I'll keep it brief:

  • I've worked at my current workplace (smallish company, ~90 people) for close to the last 1.5 years as a Data Analyst. (Prior I did 6-month internship as desktop support, before that was a cook/banquet hotel worker, no college degree.)

  • In my time I've worked in formal and informal capacities as: IT support, IT service provider coordination, business intelligence, database administration, report writing, application (SaaS and on-premise) support, application development (web development), system administration, software QA, and project management.

  • During a performance review, it was indicated I was performing subpar within my role as a data analyst. (Penalized as a redacted raise.)

Currently, my actual responsibilities differ dramatically from my role description. I'd like to fix this, so Im not penalized for subpar performance and hopefully can be more effective in my daily tasks/etc in moving the business forward.

So, how can I redefine my role when my responsibilities don't match? I don't want to shrug things off, but it seems like having all these different responsibilities has not actually helped my career, as I've only been penalized thus far. (Personally, I'd like to do less IT support and focus on software development, which I enjoy far more.)

Edit: I'm not looking to decline responsibilities, but rather how I would talk/work with my company to fix described issue.

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    This isn't an answer your question, but let me suggest something. IMHO, your career at that company is essentially over. Employees failing reviews have a limited (if at all) upward career path. If I were you, I'd start looking for work while you're still employed by them and prospective employers won't call them for references. If you lose that job, finding new employment becomes much harder. Give your reason for moving on that you want to do support. – Chris E Oct 20 '16 at 18:10
  • If you are being penalized because your job description doesn't match your actual responsibilities, then yes, you need to have a conversation with your boss. Either your description or your duties need to change to match the other. – David K Oct 20 '16 at 18:12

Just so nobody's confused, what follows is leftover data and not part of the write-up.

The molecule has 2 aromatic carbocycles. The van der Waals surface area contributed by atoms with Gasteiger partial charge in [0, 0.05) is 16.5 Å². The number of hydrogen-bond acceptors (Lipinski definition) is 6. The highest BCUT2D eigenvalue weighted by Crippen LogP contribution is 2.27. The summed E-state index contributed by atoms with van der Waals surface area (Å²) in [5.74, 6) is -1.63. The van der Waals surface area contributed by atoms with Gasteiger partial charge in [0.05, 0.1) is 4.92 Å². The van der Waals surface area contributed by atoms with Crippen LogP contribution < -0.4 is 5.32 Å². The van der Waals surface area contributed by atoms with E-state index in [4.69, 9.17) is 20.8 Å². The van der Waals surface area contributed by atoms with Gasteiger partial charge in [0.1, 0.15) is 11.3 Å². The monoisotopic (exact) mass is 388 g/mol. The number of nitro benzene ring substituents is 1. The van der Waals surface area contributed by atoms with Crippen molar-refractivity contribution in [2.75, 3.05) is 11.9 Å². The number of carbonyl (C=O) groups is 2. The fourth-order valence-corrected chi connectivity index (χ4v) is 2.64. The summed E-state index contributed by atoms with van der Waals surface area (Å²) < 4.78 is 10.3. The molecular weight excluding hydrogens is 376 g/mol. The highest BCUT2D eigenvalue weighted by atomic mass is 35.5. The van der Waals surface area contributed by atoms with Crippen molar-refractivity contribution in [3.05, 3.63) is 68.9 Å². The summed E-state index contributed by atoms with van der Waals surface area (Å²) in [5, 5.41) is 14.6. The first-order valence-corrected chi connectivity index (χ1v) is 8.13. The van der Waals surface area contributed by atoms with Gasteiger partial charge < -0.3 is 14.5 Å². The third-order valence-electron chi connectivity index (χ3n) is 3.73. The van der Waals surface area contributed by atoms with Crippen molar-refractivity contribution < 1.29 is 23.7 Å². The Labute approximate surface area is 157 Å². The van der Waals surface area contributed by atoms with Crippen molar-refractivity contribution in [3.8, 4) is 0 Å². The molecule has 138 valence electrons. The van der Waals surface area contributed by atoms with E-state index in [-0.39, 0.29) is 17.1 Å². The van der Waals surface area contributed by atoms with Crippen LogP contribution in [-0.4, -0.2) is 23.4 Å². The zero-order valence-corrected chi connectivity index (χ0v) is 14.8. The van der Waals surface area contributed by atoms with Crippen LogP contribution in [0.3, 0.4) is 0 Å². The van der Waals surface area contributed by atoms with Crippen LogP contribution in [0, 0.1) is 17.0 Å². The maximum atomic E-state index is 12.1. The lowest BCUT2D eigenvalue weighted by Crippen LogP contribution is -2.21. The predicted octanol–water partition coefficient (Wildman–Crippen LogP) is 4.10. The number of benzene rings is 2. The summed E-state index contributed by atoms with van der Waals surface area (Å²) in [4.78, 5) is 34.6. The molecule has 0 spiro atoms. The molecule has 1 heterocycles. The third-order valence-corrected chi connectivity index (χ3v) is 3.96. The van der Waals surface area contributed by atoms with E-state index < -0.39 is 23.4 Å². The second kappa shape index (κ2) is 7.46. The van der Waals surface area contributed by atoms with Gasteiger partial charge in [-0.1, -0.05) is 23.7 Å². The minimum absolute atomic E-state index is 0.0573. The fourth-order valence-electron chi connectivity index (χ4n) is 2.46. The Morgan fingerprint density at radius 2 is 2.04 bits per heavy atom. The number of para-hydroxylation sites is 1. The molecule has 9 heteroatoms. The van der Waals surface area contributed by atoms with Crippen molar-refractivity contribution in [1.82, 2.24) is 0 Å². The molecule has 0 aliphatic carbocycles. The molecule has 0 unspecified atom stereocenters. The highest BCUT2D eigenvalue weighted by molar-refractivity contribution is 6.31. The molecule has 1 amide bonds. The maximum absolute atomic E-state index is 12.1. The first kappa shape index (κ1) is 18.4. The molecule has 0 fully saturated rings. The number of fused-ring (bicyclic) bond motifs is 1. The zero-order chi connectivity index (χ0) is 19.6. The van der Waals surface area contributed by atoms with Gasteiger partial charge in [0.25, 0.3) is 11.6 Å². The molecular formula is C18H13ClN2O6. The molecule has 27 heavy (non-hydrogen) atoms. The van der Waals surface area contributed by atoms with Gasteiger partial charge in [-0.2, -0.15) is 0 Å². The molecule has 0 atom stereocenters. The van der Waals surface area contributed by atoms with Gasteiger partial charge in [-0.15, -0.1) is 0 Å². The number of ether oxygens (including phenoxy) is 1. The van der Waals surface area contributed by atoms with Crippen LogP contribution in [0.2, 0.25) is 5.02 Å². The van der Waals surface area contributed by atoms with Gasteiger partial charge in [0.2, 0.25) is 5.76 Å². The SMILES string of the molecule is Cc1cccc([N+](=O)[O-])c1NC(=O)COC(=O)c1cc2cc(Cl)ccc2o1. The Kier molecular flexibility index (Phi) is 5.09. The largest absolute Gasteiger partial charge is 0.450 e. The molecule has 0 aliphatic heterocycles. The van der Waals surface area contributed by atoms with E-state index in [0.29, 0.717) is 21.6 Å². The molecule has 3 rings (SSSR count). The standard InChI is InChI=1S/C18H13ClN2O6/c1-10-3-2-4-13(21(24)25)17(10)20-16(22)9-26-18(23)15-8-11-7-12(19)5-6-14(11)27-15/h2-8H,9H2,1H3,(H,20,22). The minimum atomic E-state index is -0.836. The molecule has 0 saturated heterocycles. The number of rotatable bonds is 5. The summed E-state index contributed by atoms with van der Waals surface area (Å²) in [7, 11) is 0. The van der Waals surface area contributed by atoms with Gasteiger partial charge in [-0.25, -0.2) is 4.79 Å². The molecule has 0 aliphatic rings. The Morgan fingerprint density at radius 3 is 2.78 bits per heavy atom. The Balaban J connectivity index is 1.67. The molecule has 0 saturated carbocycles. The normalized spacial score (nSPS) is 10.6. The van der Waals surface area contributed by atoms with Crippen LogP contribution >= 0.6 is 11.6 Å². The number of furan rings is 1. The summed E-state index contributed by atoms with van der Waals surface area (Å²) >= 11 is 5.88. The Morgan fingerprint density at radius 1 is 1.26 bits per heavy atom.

• Thank you all for the input. I'll consider this as I move forward. I don't think I failed the review, or at least it was not presented as such. But, its a valid point nonetheless. A discussion seems like the next logical step. – Alkarion Oct 20 '16 at 19:45

It sounds to me like there's a severe disconnect between what you make of your job/performance, and what your manager does.

The very first thing you should do, is have a sit down with you boss. Ask for clarification on what your role within the company is. I would also suggest having a list of projects and jobs you've done (roles you've filled) with you. For example, you could start like so:

Hey boss. After my performance review I have some concerns regarding my responsibilities and role within the organization, and I'd like to discuss them with you. You see, while my role is officially "Data Analyst", in practice, I've also (mostly?) worked as a software developer, IT support, etc. I enjoy the data analysis portion of my job, but don't perform those duties on a daily basis simply due to the responsibilities assigned to me due to various momentary needs within the company. It seems to me that my review does not reflect my overall contribution to the company, and ignores some of these other roles which I have been fulfilling.

Make sure that you understand what your boss expects you to do on a day to day basis. If there's not enough work within that narrow definition, or if you could simply be helpful above and beyond those constraints, that's a separate conversation that needs to be had.

Right now your most pressing concern is understanding why your boss is dissatisfied with you.